Albrecht Dürer was the son of a well-off goldsmith Albrecht Dürer the Elder and
Barbara Holper. From the ages of 15 through to 18, he was apprenticed in the workshop of Nuremberg artist Michael Wolgemut where he was trained in drawing, woodcutting and printing.
He soon gained a reputation for the quality of his engravings. When he had completed his apprenticeship, he travelled across Europe, visiting the Netherlands and taking two prolonged stays in Italy. Perhaps the most important part of his time in Italy was his stay in Venice and his love of the work of the then elderly Giovanni Bellini.It was during his second visit to Italy that he turned his hand to painting.
In 1494, he married Agnes Frey, the daughter of a local merchant. It is not known hwhat kind of relationship he had with her, but soon after the marriage he travelled to Italy without her.
In 1495, he started his own workshop in Nuremberg. It was successful with his engravings much in demand from wealthy German patrons. Not only that but he was frequently commissioned for portraits and to paint several altarpieces. He also painted numerous self-portraits (has there been an artist who has painted so many self-portraits?) of him at different ages that the frequency of them has almost made one thing that he painted them not at different ages but at different hours! On a purely superficial level, he was a good-looking guy though.
By 1513 he was 42 and created his greatest three engravings: Knight, Death and the Devil (1513), St. Jerome in His Study (1514) and Melencolia I (1514). Such was his fame by then that the Emperor Maximilian commissioned him to create the largest woodcut print ever made before or since: The Triumphal Arch, a piece Emperor Maximilian saw as a celebration of, er, himself and his achievements. So pleased was Maximilian with the result that he granted Dürer a pension which lasted until his death in 1519. Thereafter, Dürer had to travel with his wife to the Netherlands and the
court of the Emperor Charles V to have the pension confirmed. He also looked out for new patrons. It was during this trip that he not only met Erasmus but on the return trip caught the mysery illness that would afflict his last seven years.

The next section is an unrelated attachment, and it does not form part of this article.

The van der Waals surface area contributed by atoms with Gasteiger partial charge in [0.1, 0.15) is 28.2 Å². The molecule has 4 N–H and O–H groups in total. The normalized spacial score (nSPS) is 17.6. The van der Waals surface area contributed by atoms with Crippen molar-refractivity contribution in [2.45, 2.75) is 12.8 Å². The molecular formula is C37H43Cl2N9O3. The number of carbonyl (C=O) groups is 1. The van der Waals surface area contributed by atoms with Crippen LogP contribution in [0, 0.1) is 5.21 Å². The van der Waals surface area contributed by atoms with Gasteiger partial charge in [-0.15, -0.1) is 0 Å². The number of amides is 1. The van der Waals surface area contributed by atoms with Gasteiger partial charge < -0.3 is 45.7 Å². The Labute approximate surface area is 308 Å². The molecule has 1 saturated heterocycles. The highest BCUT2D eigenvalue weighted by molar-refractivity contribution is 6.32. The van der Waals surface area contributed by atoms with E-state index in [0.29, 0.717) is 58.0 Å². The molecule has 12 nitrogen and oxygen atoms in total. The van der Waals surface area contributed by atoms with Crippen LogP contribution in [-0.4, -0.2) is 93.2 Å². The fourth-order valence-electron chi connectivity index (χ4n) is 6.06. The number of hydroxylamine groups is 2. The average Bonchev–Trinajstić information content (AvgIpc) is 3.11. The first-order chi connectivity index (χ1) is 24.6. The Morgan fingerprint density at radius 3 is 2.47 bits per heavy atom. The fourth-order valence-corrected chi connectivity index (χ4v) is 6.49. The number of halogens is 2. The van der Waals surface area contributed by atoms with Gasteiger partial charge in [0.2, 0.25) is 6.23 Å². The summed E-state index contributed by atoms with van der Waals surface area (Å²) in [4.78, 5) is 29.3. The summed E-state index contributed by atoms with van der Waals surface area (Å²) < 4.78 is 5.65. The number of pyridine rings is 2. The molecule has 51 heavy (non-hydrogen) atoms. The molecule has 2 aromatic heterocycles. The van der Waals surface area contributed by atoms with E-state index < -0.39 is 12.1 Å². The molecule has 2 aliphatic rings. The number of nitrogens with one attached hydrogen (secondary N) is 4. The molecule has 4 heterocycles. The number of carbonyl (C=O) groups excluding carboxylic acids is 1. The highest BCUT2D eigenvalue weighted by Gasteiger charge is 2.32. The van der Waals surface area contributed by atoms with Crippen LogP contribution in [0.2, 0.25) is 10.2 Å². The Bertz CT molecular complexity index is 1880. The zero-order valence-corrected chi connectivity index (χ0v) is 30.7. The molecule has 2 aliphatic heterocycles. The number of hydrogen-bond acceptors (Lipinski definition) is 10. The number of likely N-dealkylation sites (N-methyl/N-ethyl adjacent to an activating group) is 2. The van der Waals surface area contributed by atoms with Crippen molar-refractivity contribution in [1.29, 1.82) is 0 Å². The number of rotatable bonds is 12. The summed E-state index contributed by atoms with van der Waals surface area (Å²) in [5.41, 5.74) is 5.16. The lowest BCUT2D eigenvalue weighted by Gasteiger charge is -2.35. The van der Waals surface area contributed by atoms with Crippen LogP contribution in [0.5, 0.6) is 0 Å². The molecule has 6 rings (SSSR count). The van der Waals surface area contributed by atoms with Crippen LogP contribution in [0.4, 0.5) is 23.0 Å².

He became an enthusiastic follower to the strict and austere doctines of Martin Luther. He also wrote theoretical works. By 1520, such was his fame that Raphael wa honoured to exchange drawings with him.
He died at the age of 56, shortly before a book of human proportions by him was published.
Graphic artist, painter and theoretician who formed an important link between Northern and Southern European art and who is regarded as the founder of German High Renaissance.
As the son of a Nuremberg goldsmith, Dürer had mastered all manner of art and craft techniques at an early age. When he was fifteen, he started a four year apprenticeship with the painter and graphic artist Michael Wolgemut who, at that time, had quite a reputation. He worked in Wolgemut’s atelier on altar paintings, designs for stained-glass artists and woodcuts for illustrations in books.
In 1490, as was tradition, the young artist set out on a long journey. He stayed in Basel for a long time and carried out book illustration assignments and mastered the sophisticated techniques of copper engraving and etching. Four years later he returned home and married Agnes Fey. The marriage, which his father had arranged, was a childless one. He soon left, this time to avoid the plague, and headed for Italy. There he learned to compose, discovered the wonders of perspective and the use of colours by the thriving Italian Renaissance painters. He became a personal friend of the Bellini brothers.